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We Can, But Don't
The technology that is shown here in the photographs is 20 years old. We don't have it. It would be the easiest thing to say, that's because we are a poor country, but that would be a lie. What is shown in the photographs is joint warfare at its best. We have only the 1945 version when air force officers, also called forward air controllers (FAC), move ahead of the army and call in a strike ahead of the advancing troops. That concept believed in a 'front' line, but there are hardly any more fronts. The absence of this updated system is not just symbolic of an equipment deficiency, but a failure of doctrine, of joint warfare concepts; and because there are supposed to be institutions that prevent doctrines from becoming obsolete, thus the failure of those institutions. This gizmo is not just a fancy weapon, but is at the heart of what we Indians called 'hot pursuit' for many years. It is important because we had 12 years to gear up for hot pursuit and the absence of equipment such as this is an indication that we got some very serious issues all wrong.
The Americans use special forces as FACs. We could too, and if we did, we could have had them roaming behind enemy lines which air force FACs cannot do. Could they have roamed through PoK? They certainly could, if American and British special forces could roam Afghanistan. So, what we needed was a doctrine of army special forces operating in complete coordination with air force fighters. Army doctrine is worked out at the college of combat, Mhow, and at the Army Training Command, Simla. The air force doctrine is worked out at the Air Warfare School in Secunderabad and the Fighter Warfare Development Station in Jamnagar and the twain shall not meet; Catch 22. Perhaps the only way out would have been the navy working this thing through, since they have both fighter aircraft and commandos, but that didn't happen either.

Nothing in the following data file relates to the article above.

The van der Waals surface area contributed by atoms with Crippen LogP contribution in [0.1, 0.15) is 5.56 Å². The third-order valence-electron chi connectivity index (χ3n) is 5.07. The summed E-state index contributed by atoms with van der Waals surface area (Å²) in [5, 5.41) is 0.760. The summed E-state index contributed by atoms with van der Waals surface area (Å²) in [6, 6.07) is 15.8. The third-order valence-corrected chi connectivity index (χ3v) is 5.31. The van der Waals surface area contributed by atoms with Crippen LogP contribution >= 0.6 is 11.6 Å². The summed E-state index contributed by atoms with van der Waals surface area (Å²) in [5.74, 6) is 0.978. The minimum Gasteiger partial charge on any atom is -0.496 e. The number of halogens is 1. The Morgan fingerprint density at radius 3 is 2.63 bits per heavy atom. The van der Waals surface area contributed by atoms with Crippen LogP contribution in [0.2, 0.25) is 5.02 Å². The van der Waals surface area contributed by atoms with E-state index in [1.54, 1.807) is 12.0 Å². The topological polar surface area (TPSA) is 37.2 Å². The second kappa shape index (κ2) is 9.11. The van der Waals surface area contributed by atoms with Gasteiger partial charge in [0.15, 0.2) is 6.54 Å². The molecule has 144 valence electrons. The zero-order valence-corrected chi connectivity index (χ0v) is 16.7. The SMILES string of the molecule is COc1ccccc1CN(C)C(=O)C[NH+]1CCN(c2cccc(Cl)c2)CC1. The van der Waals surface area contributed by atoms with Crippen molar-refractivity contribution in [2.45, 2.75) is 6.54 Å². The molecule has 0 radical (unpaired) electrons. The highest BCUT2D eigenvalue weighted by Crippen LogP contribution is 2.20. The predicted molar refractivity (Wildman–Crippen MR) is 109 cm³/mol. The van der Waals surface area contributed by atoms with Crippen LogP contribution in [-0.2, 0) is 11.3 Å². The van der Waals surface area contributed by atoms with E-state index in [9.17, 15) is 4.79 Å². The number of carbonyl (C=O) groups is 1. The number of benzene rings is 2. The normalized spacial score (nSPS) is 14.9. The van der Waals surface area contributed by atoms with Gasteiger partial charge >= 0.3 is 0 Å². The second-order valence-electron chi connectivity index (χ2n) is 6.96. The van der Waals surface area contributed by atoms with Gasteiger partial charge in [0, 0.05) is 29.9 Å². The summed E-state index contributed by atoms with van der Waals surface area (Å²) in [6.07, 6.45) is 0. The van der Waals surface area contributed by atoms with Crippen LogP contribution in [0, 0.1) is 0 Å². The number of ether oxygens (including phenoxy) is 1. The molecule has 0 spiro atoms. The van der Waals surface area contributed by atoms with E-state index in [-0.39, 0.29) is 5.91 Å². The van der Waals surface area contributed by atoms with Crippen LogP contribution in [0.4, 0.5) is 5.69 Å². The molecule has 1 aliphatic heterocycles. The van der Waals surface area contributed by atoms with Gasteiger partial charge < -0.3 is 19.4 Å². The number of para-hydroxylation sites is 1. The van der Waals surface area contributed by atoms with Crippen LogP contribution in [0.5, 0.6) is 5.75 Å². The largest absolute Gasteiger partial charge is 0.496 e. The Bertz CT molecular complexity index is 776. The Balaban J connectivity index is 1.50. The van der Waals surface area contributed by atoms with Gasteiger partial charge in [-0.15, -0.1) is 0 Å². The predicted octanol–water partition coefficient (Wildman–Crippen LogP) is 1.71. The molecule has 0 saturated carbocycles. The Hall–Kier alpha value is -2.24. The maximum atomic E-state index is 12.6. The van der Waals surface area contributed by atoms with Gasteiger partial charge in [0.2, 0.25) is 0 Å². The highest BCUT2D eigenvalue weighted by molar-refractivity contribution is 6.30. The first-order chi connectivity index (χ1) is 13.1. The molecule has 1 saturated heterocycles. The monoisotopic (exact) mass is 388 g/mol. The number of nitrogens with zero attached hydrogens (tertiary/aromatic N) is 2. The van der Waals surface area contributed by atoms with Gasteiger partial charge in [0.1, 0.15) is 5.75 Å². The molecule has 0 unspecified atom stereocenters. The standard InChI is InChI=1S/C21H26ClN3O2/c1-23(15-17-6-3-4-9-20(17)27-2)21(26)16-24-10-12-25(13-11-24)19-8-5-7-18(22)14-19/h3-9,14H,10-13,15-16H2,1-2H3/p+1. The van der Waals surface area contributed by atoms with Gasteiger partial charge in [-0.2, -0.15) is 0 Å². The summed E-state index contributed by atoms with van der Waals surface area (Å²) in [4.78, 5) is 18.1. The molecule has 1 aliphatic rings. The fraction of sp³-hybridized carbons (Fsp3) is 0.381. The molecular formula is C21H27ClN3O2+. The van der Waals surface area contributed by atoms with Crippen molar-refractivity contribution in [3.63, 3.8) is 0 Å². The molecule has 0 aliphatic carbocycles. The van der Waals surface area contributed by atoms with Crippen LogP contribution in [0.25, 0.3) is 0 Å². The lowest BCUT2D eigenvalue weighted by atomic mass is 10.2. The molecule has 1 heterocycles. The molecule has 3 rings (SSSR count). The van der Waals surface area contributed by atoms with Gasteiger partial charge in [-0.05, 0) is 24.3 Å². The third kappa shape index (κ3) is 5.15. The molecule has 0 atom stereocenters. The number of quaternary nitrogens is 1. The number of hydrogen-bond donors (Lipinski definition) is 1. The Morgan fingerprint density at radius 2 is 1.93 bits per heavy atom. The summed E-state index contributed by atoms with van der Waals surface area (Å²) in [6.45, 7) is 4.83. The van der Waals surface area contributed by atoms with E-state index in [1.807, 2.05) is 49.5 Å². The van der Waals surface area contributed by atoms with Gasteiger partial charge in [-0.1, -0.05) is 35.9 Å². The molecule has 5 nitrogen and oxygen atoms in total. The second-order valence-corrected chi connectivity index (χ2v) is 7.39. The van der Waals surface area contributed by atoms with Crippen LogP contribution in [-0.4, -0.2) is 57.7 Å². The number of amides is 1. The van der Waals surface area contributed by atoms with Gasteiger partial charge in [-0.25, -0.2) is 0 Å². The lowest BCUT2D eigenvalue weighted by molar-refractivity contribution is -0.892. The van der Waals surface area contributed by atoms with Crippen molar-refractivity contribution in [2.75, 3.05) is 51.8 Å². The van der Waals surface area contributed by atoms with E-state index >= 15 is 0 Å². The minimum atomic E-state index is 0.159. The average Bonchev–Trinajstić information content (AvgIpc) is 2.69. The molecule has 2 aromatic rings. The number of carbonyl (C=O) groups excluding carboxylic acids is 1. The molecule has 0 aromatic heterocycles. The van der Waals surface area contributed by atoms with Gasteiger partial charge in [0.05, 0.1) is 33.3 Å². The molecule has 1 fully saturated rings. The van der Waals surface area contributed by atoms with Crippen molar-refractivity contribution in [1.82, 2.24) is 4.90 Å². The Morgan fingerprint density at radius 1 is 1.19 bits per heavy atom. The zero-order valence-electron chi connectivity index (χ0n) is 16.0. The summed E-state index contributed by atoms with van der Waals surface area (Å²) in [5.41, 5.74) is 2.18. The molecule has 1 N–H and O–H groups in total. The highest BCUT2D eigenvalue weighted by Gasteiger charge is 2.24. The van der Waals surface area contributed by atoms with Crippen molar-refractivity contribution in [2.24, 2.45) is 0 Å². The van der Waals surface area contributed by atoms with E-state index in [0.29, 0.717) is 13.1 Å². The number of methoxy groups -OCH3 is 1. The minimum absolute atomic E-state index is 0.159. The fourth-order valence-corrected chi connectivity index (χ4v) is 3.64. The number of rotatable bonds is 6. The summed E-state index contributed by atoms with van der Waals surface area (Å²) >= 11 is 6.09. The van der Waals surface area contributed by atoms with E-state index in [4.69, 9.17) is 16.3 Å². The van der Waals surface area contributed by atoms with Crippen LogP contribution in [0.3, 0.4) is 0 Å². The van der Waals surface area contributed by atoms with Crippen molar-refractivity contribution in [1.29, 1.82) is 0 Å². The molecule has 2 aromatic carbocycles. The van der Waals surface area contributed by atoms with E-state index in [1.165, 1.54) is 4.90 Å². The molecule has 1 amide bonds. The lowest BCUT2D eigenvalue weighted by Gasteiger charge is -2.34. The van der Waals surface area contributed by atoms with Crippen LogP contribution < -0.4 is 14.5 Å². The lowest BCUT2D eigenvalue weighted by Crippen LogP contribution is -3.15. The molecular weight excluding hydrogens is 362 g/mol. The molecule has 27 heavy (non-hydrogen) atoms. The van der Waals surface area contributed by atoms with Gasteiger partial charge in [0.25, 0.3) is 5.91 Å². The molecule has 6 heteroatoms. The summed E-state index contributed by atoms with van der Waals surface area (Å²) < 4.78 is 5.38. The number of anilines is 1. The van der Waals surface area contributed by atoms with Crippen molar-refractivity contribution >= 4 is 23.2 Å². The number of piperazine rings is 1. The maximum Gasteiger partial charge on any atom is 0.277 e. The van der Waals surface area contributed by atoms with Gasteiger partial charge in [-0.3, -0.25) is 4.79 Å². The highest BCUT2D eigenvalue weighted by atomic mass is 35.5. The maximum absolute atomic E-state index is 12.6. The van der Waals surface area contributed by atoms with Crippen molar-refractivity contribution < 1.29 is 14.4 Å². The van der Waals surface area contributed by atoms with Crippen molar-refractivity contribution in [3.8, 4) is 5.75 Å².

At the micro level, each service is ready for war—and we and the Pakistanis have been told so. But the individual-service war is obviously not the country's war. The country's war required that RAW find out where the terrorist training camps are or where Dawood Ibrahim or Azhar Masood live and somebody coordinates their abduction or elimination. This is a different war with different weapons systems. The ISI has been running a self-financing terrorist organisation in Nepal for 10 years. Is the might of the Indian state insufficient to strike terror into the ISI in a friendly neighbouring state? Only if the organisation, doctrine and relevant sensors and weapons have not been put in place. The laser-designated counter-terrorist strike is not the magic bullet, but the failure to induct it along with a dozen other capabilities is symptomatic of an alarming doctrinal, tactical and technological obsolescence.
Weapons and sensor acquisitions in each service are driven by about six to eight officers who are in the fast track. They have power to do great good or commit monumental blunders. To help them avoid the blunders there are thinking institutions that provide calculated inputs. So, something has seriously gone wrong with the whole edifice. It's painful to say so; eventually it may be difficult to stand up to one's enemies, but it's necessary to stand up to one's friends when they are in the wrong. As Charles de Gaulle said: "What policy can hope to succeed if the country's arms are brought low? Of what use is strategic planning if the means to carry it out are not forthcoming?" Who is going to start the doctrinal clean-up?